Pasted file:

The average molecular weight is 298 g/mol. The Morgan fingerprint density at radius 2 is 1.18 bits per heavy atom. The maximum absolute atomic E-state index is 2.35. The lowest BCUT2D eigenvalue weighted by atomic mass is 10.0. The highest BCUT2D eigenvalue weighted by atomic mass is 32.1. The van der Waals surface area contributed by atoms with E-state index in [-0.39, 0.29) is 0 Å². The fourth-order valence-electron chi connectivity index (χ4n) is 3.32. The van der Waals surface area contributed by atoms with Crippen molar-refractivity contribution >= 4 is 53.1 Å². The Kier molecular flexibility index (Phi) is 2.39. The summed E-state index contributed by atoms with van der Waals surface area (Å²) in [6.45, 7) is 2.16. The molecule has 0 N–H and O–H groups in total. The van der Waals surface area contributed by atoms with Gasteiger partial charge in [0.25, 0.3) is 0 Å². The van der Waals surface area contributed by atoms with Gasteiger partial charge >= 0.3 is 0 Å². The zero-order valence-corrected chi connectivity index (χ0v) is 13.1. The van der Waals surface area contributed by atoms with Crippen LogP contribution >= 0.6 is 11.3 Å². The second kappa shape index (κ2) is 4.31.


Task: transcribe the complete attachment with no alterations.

The average molecular weight is 298 g/mol. The Morgan fingerprint density at radius 2 is 1.18 bits per heavy atom. The maximum absolute atomic E-state index is 2.35. The lowest BCUT2D eigenvalue weighted by atomic mass is 10.0. The highest BCUT2D eigenvalue weighted by atomic mass is 32.1. The van der Waals surface area contributed by atoms with E-state index in [-0.39, 0.29) is 0 Å². The fourth-order valence-electron chi connectivity index (χ4n) is 3.32. The van der Waals surface area contributed by atoms with Crippen molar-refractivity contribution >= 4 is 53.1 Å². The Kier molecular flexibility index (Phi) is 2.39. The summed E-state index contributed by atoms with van der Waals surface area (Å²) in [6.45, 7) is 2.16. The molecule has 0 N–H and O–H groups in total. The van der Waals surface area contributed by atoms with Gasteiger partial charge in [0.25, 0.3) is 0 Å². The van der Waals surface area contributed by atoms with Gasteiger partial charge >= 0.3 is 0 Å². The zero-order valence-corrected chi connectivity index (χ0v) is 13.1. The van der Waals surface area contributed by atoms with Crippen LogP contribution >= 0.6 is 11.3 Å². The second kappa shape index (κ2) is 4.31.